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NSW A-G to introduce bill outlawing coercive control

The Attorney-General of NSW Mark Speakman is set to bring a bill before the State Parliament this week to criminalise coercive control.

user iconKeonia Swift 12 October 2022 Politics
NSW A-G to introduce bill outlawing coercive control
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If the bill is passed, NSW will be the first Australian state or territory to criminalise coercive control as a separate offence, following a joint select committee recommendation for it mid-last year. The looming bill was recently discussed in a Law Society of NSW-hosted panel event. 

Coercive control, Mr Speakman said, is a known warning sign for homicide involving domestic violence. He argued that the idea that this bill might literally make the difference between life and death is not an exaggeration.

According to Dr Nithya Reddy, the most common trigger for intimate partner homicide is coercive control as a pattern of behaviour.


“My beloved sister, Dr Preethi Reddy, was killed by a former intimate partner who had been non-physically abusive throughout the relationship,” Dr Reddy said. “She did not recognise the danger of this course of conduct as her killer’s first act of physical violence was to take her life.”

Reflecting on this, Dr Reddy believes that her sister Preethi would be alive today if coercive control had been made illegal sooner.

Professor Evan Stark, who is widely regarded as the world’s leading authority on coercive control, said: “Coercive control is a systematic violation of rights and liberties. This is a wise and brave law to help those held hostage in their own lives by domestic terrorism.”

The Crimes Legislation Amendment (Coercive Control) Bill 2022, introduced by the NSW government, would amend the Crimes Act 1900 to include a new offence of coercive control, complete with safeguards against its abuse. 

The five-part, separate crime, which has a maximum penalty of seven years, needs proof beyond a reasonable doubt of the following:

  1. An adult engages in a course of conduct repeatedly and continuously;
  2. The course of conduct is “abusive behaviour” that involves violence, threats or intimidation; and/or coercion or control of the person against whom the behaviour is directed;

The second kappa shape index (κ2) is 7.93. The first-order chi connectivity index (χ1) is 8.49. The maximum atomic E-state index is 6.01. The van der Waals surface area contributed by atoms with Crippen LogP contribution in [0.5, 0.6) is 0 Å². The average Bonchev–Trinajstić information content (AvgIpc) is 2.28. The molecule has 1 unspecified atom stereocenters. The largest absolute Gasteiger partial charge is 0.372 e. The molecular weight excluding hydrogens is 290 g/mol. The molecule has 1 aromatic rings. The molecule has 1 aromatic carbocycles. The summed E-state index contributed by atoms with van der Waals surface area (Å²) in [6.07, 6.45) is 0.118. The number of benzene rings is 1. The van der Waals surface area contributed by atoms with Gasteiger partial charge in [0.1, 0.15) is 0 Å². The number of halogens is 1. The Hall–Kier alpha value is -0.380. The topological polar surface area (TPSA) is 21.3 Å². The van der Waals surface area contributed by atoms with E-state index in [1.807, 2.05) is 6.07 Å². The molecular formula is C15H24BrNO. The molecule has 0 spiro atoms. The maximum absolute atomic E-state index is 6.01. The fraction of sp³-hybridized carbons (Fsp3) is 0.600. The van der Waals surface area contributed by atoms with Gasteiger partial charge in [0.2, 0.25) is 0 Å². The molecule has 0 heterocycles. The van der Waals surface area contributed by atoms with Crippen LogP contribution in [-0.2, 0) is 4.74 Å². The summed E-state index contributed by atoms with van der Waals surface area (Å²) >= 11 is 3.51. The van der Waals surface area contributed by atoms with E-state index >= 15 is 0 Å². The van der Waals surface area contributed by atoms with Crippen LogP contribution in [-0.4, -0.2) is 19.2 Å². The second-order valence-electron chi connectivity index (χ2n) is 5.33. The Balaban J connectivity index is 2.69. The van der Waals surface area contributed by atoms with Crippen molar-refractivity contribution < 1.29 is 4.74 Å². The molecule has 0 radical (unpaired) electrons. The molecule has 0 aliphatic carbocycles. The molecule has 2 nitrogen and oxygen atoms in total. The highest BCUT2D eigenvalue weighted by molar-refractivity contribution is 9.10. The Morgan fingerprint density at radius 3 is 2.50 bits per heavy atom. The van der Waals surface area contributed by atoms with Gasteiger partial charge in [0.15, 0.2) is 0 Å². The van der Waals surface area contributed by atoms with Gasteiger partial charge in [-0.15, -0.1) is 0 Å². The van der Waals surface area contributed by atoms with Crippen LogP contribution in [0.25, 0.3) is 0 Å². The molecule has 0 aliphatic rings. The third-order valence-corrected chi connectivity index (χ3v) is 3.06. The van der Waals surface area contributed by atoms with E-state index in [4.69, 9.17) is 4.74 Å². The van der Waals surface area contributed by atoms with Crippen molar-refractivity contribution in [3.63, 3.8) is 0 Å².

3. The accused intends the course of conduct to coerce or control the other person;
  4. A reasonable person would consider the course of conduct would be likely to cause the other person fear that violence will be used against them or a serious adverse impact on their capacity to engage in some or all of the other person’s ordinary day-to-day activities; and
  5. The course of conduct is directed at a current or former intimate partner.
According to the president of the NSW Bar Association, Gabrielle Bashir SC, making coercive control a crime will help the criminal justice system deal with patterns of behaviour that are currently not well covered by the law.

“The case for the criminalisation of this conduct as reflected in the draft legislation is backed by extensive evidence heard by the joint select committee, including first-hand accounts from victim-survivors and evidence from community groups and legal experts. The committee also considered available data and examined legislative reform in other jurisdictions,” Ms Bashir said.  

“An important part of the offence is that the adult intends the course of conduct to coerce or control the other person. Setting the bar at intention rather than a lower mental state will limit the spectre of the offence being used as a weapon against the very people that it is designed to protect. This is an important safeguard to reduce the offence being misapplied to already marginalised communities and people in intimate relationships who are in need of the protection of the law.”

Important precautions have been placed in the law to minimise the danger of impact on Aboriginal communities after discussion with stakeholders, including Aboriginal-led organisations. These safeguards include limiting the scope to intimate relationship situations only. 

Executive director of Legal Aid NSW, Monique Hitter, has stated that the NSW government is correct in limiting its attention to current and previous intimate partners.

“While coercive control can exist outside intimate partner relationships, we believe that the risks of including a broader range of relationships would outweigh the potential benefits,” Ms Hitter concluded.